French legislators target pirates

France’s government has presented its project Creation and Internet, dedicated to fighting illicit internet downloading. The project sets up a graduated retaliation against pirats, from a simple warning to a one-year suspension of the offender’s internet subscription.
“This project answers to an emergency situation,” said minister of Culture and Communication Christine Albanel. Last year, the music industry’s global revenues went down 50%. In 2006, one million pirated music audiovisual datas were exchanged in France.

The law project will pass before the Senate next Fall. The government expects to be able to make it operating as of January of 2009.

Consumers’ associations have immediately reacted against such a project, “conceived for the interest of CD sellers” they argued.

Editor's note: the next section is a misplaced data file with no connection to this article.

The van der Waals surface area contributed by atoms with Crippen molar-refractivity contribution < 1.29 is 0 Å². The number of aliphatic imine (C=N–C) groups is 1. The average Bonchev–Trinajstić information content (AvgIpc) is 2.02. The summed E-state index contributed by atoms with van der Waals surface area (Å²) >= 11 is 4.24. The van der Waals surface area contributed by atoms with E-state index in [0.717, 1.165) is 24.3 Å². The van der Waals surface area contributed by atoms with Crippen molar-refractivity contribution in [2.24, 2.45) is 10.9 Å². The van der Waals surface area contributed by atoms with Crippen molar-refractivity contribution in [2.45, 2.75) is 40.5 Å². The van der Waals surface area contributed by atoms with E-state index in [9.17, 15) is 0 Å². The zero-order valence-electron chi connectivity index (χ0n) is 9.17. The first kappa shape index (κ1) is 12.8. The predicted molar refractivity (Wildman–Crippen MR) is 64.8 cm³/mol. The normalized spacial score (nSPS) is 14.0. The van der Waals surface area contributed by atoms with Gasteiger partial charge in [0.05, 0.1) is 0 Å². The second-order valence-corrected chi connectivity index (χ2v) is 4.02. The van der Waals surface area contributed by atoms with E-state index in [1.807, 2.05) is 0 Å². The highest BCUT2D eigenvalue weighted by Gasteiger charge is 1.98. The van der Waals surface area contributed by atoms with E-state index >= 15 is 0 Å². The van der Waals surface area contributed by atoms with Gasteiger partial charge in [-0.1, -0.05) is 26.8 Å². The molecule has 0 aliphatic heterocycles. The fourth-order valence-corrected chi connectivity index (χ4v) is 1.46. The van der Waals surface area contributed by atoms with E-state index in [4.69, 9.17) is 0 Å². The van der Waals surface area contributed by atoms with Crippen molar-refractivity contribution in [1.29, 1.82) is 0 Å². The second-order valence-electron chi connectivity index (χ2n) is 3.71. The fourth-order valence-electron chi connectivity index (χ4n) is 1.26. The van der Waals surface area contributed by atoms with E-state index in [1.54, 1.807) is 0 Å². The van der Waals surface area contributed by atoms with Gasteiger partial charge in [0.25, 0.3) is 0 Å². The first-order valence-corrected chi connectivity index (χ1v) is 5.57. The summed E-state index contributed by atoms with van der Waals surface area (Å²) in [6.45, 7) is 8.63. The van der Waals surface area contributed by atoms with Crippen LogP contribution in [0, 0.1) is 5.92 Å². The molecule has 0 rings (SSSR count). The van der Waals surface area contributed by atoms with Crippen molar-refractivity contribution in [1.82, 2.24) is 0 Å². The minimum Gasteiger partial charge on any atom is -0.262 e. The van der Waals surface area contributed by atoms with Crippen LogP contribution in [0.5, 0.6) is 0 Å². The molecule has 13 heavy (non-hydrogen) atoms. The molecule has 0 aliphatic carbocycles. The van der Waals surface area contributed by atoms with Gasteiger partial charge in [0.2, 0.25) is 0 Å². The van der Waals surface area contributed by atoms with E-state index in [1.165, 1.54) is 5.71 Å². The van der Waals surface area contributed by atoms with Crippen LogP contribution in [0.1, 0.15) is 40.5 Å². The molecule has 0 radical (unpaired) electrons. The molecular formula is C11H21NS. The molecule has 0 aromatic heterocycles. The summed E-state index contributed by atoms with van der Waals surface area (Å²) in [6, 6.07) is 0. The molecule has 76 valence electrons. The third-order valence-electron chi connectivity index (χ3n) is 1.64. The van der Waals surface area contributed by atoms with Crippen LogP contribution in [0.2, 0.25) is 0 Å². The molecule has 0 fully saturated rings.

Still concerning the media industry, French Deputies adopted the day before the economic modernization law project (LME) that includes an amendment relaxing anti-concentration rules for terrestrial networks. The 49% anti-concentration threshold is maintained but the 2.5% audience rate, above which a shareholder couldn’t hold more than 49% of the shares of a network, has been upped to 8%. This new rule is said to help young DTT channels develop and be less economically weak.

Opposition denounced the move as a gift made to Sarkozy’s friends: TMC is co-owned by TF1 whose main shareholder Martin Bouygues is a personal friend of the President, Gulli is owned by Lagardère whose CEO Arnaud Lagrdeère is like a brother. And the same is said for Direct 8, owned by Vincent Bolloré’s group, the one who lends its personal yacht for presidential holidays.